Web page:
Earlier this year Wealth Professional covered the entrance of a new firm, Wealthsimple, into the so-called robo-advisor space. Since then several other firms have popped up in what is now crowded field. But in a recent interview with WP, the CEO of Wealthsimple, Michael Katchen, suggests his firm has grabbed an early lead in what is turning out to be fascinating, but tight, race.
Over just a couple months more than half-a-dozen new advisor firms have emerged in the robo-advisor space. Along with Wealthsimple there is Wealthbar, Invisor and Nestwealth, among others. But it was Wealthsimple that made one of the bigger splashes.
The company’s CEO transferred an entire team to Toronto from Silicon Valley to take up the mission of providing online advisor service to young Canadians. The firm got an early start, has attracted some serious names including Roger Martin and Joe Canavan. This past week the company announced it has been cleared to do business in the provinces of Alberta, Manitoba, and Quebec, expanding its current operations outside of Ontario and British Columbia.
To mark the milestone WP caught up with Katchen to see how business is going. Apparently, everything is going well. “We had a waiting list of people across the country hoping to sign up. Alberta was the biggest. So it’s good we’re there. Hopefully we’ll be national early in the New Year,” says Katchen. “It’s been really exciting. We’re growing really fast. Our business is expanding 30% a week right now. The biggest channel for us has been through referrals.”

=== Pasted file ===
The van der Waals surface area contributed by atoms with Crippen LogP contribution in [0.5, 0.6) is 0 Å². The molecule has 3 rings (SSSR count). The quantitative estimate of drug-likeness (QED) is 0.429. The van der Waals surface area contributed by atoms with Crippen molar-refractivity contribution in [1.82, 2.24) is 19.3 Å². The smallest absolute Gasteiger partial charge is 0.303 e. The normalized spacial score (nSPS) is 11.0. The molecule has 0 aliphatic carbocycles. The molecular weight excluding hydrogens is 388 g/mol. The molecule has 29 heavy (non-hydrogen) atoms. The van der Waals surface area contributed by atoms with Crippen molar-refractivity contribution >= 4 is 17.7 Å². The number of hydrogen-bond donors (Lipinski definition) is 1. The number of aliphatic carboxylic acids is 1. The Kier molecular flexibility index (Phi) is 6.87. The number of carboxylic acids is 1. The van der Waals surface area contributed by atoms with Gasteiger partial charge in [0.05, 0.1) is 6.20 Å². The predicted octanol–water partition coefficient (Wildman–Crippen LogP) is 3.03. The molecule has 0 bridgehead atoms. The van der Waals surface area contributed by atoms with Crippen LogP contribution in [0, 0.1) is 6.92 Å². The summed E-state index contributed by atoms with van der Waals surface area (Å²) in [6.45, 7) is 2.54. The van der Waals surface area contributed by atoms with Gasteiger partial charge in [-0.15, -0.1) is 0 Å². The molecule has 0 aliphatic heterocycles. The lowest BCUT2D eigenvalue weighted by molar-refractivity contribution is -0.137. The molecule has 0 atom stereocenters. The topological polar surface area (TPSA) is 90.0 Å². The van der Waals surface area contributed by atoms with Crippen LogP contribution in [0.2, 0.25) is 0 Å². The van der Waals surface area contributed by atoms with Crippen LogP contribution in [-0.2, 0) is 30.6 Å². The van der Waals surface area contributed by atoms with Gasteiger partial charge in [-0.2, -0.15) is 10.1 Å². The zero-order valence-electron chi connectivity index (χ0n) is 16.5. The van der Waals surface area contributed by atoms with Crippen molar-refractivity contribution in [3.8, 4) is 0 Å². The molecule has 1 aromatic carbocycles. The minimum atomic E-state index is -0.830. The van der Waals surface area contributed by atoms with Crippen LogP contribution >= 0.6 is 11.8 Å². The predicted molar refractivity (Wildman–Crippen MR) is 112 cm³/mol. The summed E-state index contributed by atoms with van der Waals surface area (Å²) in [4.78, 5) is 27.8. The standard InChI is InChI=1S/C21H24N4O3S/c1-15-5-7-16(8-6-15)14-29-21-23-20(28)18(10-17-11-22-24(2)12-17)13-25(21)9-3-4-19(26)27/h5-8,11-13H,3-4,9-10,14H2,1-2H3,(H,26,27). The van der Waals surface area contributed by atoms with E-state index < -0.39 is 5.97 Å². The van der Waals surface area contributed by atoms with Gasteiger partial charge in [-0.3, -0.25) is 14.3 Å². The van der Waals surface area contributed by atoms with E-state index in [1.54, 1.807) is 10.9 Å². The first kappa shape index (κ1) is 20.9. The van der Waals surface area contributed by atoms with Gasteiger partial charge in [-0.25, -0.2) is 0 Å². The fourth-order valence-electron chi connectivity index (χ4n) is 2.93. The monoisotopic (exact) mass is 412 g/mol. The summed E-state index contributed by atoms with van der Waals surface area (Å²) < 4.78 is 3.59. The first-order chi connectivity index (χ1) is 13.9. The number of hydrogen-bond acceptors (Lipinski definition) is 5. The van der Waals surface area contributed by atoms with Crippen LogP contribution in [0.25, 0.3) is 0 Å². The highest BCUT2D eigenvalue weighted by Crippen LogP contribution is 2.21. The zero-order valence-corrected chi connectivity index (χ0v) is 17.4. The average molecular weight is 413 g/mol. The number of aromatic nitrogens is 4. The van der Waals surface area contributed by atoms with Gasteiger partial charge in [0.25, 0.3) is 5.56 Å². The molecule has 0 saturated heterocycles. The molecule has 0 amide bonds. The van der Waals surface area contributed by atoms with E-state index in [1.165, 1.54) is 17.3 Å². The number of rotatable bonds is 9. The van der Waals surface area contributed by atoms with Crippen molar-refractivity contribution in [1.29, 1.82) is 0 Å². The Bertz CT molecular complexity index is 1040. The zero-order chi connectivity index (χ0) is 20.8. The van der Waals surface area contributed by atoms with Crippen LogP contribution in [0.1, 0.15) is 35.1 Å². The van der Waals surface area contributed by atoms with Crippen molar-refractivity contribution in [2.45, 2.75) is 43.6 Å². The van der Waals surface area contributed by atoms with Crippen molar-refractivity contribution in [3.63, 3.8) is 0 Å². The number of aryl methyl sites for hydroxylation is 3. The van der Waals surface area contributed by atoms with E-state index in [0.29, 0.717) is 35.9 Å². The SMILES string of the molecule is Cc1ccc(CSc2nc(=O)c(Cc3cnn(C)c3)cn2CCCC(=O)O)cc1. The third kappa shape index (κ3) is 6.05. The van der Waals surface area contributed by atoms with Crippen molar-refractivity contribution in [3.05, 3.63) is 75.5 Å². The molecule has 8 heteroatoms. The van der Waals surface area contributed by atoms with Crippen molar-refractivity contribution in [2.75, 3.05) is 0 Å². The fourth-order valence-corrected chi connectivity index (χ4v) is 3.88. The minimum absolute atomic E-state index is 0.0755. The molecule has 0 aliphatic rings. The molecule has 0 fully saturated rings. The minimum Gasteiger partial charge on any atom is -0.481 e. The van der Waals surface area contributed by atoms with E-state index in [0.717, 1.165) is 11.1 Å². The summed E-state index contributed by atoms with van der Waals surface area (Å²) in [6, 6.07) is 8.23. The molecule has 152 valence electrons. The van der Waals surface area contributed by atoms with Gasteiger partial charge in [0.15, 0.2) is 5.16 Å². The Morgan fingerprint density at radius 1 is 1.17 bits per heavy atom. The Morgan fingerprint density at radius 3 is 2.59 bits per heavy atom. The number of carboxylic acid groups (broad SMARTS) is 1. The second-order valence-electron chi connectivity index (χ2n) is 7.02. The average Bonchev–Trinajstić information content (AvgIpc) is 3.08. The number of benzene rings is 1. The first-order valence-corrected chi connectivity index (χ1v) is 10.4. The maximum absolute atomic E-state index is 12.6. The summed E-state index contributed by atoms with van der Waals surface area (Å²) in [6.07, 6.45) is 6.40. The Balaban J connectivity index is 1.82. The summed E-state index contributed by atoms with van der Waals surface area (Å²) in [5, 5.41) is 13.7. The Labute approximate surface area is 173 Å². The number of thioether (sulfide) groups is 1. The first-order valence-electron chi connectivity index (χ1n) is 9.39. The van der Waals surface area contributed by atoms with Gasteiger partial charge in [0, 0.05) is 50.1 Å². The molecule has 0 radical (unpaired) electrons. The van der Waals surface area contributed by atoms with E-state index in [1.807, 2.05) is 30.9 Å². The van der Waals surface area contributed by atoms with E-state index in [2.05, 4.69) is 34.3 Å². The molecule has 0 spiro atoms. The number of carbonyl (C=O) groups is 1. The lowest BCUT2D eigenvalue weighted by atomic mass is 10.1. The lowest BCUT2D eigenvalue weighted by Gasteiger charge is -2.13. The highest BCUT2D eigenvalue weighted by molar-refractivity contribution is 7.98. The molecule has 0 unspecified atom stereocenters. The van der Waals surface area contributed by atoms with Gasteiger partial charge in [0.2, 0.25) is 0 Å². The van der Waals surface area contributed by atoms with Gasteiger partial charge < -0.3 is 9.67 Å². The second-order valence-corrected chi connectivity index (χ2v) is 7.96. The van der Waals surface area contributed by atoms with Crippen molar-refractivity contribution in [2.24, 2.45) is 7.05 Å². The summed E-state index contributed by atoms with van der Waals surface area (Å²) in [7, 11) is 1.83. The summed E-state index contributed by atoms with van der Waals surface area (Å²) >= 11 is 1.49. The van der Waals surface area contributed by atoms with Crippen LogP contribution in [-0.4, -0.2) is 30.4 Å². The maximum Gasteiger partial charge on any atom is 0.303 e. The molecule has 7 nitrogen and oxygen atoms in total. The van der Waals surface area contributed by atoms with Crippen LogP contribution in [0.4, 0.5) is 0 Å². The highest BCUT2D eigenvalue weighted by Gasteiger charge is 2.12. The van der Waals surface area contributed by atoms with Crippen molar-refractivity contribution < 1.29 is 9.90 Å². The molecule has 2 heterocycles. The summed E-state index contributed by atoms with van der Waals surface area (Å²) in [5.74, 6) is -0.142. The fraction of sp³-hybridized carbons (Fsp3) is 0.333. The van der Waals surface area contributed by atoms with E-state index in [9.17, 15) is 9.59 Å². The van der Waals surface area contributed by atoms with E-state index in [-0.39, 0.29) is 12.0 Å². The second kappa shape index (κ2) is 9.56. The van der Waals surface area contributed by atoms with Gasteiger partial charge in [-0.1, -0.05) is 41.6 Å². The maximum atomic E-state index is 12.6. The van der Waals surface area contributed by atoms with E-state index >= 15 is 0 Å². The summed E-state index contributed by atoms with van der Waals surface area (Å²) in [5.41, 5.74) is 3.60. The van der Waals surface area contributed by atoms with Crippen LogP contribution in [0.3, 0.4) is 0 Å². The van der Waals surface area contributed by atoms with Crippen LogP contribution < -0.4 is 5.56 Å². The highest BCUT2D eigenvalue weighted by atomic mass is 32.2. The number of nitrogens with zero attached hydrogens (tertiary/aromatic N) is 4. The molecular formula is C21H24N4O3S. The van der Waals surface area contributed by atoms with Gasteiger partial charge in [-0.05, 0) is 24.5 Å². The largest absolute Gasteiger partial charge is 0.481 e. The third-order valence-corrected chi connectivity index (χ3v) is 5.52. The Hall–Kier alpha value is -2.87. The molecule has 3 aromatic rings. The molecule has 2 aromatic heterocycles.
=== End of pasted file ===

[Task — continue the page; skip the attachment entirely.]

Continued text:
The new online advisor firms are often considered an investing model for younger clients. But Katchen says those signing up vary widely in terms of age. “It’s interesting…the people signing up are all ages. Our youngest is 19. The oldest is 88.
Many in the industry have speculated that the coming shift in regulations that will see mutual fund trailer fees disclosed to investors could benefit the online advisor platforms. The coming CRM2 regulations weren’t something Katchen had built into the business plan. But he doesn’t deny the shifts could be good for the firm. “The fact CRM2 is coming in wasn’t part of the decision, but will help the business. This space of online advice is growing fast all over the country,” he says. “We think the growth curve will be faster in Canada. And we think that will accelerate in the years ahead. Business has been better than we thought. We have a lot of cool stuff we’re working on, and hopefully we’ll have some more announcements in the next couple months.”